Many social media managers probably don’t approach consumers with a “Field of Dreams” mentality.
Despite that, almost 75 percent of millennials (ages 20–39) and Gen Z (ages 16–19) say they’re disinterested in brands that advertise too aggressively on social media.
Data show that millennial and Generation Z consumers now make up more than half the population, and brand managers who seek their trust should prioritize meeting their expectations.
Where can you start?
A Harris Poll study (commissioned by Lithium Technologies) found that although your organization should have a strong presence on various digital and social media channels, it’s probably best to let these consumers come to you.
Here’s more from the study: Today’s younger consumers—raised almost entirely in the digital era—are much more likely to trust information they seek out themselves, whether that be from blogs, websites or online communities. Results reveal that direct targeting on social [media] via ads can actually lose you customers, and that a far more effective method of reaching today’s digital generations is to be present on the channels they frequent, and let them seek you out.
Although younger consumers have a greater need for fast interaction from brand managers, they want to be the first to initiate contact. Data from 2,000 consumers—from Gen Z to Baby Boomers—show that when millennials reach out online, nearly 80 percent of them expect a response back within the same day, compared with 73 percent for Gen X and 71 percent for Baby Boomers.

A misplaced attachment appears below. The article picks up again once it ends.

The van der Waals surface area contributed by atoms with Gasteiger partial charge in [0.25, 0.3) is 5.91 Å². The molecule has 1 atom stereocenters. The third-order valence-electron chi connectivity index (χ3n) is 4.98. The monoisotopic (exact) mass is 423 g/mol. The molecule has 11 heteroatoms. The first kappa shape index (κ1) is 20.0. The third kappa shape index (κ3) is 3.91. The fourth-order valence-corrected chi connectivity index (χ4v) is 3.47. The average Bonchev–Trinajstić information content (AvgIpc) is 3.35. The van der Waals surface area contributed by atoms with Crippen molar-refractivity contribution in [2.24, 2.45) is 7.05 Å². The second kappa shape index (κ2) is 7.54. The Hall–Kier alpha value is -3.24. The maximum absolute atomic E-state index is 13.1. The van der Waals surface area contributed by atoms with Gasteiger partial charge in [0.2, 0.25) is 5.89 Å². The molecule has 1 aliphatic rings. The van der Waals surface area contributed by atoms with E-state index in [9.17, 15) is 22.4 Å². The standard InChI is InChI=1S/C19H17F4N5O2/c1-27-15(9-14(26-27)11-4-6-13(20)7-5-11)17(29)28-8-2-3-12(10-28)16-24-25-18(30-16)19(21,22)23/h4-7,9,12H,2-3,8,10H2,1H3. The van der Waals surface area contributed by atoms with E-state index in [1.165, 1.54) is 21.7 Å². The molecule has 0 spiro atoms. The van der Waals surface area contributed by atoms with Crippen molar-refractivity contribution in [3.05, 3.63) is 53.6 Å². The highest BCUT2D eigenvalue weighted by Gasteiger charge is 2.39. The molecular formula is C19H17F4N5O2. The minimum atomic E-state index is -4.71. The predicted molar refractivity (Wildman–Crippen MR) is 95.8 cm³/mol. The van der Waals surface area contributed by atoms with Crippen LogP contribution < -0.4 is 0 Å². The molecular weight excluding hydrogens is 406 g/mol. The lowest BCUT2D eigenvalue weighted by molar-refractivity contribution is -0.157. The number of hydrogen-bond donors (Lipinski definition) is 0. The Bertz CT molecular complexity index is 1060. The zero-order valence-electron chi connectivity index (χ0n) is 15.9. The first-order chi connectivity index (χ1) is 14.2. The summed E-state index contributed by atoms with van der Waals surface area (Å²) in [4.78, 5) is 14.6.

“Brands who are not actively responding, monitoring and engaging with their customers online stand to lose them and jeopardize brand loyalty.” the study states.
Eddie McGraw, Lithium’s director of communications, says that if brands want to attract these digital natives as customers, they should find ways to engage with them authentically—in a dialogue—instead of just filling their news feeds with ads.
“Consumers (especially young ones) are sick of brands talking at them,” he says. “Today’s consumer wants to engage with a brand, not just receive information passively, and they’re comfortable seeking out information on their own without it being pushed to them.”
In terms of trust, Lithium’s chart shows various generations of consumers prefer online sources:
Although younger consumers frequently rely on Internet sources before making a purchasing decision, they don’t want to be told—especially by brand managers—where to look.
Study results suggest that these consumers know that brands are accessible, but to establish trust, brand managers shouldn’t bombard users’ feeds with aggressive ad campaigns. Instead, it’s best to play it cool.
Based on the study, here’s how McGraw says brand managers can break bad habits:
Taking the time to learn about your customers so you can engage with them authentically on social channels, owned communities and blogs isn’t easy. It requires an ability to capture the right data, then process that data into actionable insights that inform what your customer wants and how you should connect with them. I can see how it’d be appealing to just run a paid ad campaign. However, those businesses that take the time to truly understand and engage their customers will stand apart from the competition and drive more loyalty, advocacy and revenue.